This article was written by team member Fox Piacenti.
The edX.org website opened in 2012 as a massive online learning destination with free courses that anyone could enjoy. Today, edX® tracks hundreds of thousands of learners. When the Open edX platform was released in 2013, the need to serve large audiences drove its features.
A system oriented around such large course sizes needed to manage grades in a consistent, predictable way. With little intervention, the system successfully handled scoring. As time has gone on, the cost of running an instance has gone down. Thankfully, you can now start your own LMS within a couple of hours. Online learning has proven itself, and continues to grow, demanding more versatility.
To keep grading simple, edX problems score automatically via course components. You answer a question right, and you get the points. Answer it wrong, and you don’t. This works great for massive courses– but it’s less helpful for smaller ones, or ones that offer more direct advisement. Instructors need the ability to override grades based on circumstances. Extra credit, technology issues, and personal assessments are all examples of when changing a grade is helpful.
Recognizing these needs, the Open edX team has begun work on a new editable gradebook. It is not yet available in a vanilla Open edX deployment, but it can be installed on any up to date instance. Let’s take a look at what the community built so far.
A Bit of Background
You can skip this if you’re not technically oriented, or just want to see what the editable gradebook looks like.
The Open edX community is developing ‘micro frontends’ like the gradebook. Micro frontends allow for more flexibility and rapid development of features that affect user experience. These React-based frontends use REST calls to the backend to provide a modernized experience.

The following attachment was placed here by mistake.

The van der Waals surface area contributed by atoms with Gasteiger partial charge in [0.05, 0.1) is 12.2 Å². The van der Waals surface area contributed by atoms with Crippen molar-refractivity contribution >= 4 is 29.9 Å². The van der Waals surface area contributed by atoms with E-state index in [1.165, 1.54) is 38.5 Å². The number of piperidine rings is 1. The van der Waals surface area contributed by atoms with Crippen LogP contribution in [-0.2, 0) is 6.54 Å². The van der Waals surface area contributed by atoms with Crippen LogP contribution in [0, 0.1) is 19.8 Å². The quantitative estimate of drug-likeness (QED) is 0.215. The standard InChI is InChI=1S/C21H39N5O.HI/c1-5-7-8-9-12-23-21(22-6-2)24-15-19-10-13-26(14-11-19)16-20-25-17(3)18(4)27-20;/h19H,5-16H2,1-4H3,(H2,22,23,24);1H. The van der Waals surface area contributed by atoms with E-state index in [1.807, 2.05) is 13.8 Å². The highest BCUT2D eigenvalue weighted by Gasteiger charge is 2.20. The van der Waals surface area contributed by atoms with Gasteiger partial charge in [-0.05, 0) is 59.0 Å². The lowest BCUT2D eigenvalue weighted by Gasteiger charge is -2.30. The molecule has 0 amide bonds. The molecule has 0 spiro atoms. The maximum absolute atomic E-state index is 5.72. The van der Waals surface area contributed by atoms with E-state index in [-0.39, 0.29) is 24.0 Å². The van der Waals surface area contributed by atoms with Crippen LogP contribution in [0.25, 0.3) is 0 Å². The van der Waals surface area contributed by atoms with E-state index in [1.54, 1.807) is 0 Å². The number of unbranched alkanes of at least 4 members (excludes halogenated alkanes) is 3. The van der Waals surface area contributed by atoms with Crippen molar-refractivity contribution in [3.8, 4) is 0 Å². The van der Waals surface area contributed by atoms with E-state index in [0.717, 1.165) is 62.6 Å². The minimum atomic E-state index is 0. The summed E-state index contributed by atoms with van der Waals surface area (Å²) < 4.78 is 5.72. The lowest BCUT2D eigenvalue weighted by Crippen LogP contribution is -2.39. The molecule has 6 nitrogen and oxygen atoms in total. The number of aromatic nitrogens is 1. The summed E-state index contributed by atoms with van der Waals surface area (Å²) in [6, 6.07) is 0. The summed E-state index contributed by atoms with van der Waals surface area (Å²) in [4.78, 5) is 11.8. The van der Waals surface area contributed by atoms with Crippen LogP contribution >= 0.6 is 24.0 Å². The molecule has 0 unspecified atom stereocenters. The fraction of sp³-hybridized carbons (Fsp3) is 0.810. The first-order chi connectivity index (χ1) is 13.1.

Micro frontends aren’t easy to set up in production, but if you’re familiar with the edX devstack, you can play around with them by following the instructions in their README. Follow the instructions carefully– the gradebook may run but exhibit strange behavior if you do not. This project is still new.
Overview of The New Editable Gradebook
The new gradebook shows all of your students and their grades. You can rapidly filter through students by using a search bar in the upper right corner of the screen.
To modify an exercise, you click the grade.
You can enter a new grade here, along with a reason. This allows an audit trail so you can remember who changed what grade, and why.
If you have many exercises and grades to look through, you can narrow them down using a filter panel:
You can filter by tracks, cohorts, and current score. You can also filter by the assignment type (homework or exam) and the particular assignment.
Comparison with the legacy (current) gradebook
You might ask, how does the current (legacy) gradebook compare with the new, editable one?
The legacy gradebook shows you an overview of the grades, much like the new one does.
However, there’s no option to edit the grades on the current interface. When you click on a learner’s name, you are simply taken to their progress page, with no option to edit the grade.
The new gradebook currently doesn’t provide individual links to each learner’s Progress page. But other than that, the new editable gradebook handles everything the legacy gradebook does, and then some!
The new editable gradebook offers many feature advantages over the old one. If you have a need for more fine-grained control over grading, it’s definitely worth a try! We’ll be covering more of these Micro Frontend projects as time goes on.
Since the editable gradebook is not available on a vanilla Open edX deployment, we’re happy to install it for you. Simply drop us an email at email@example.com : )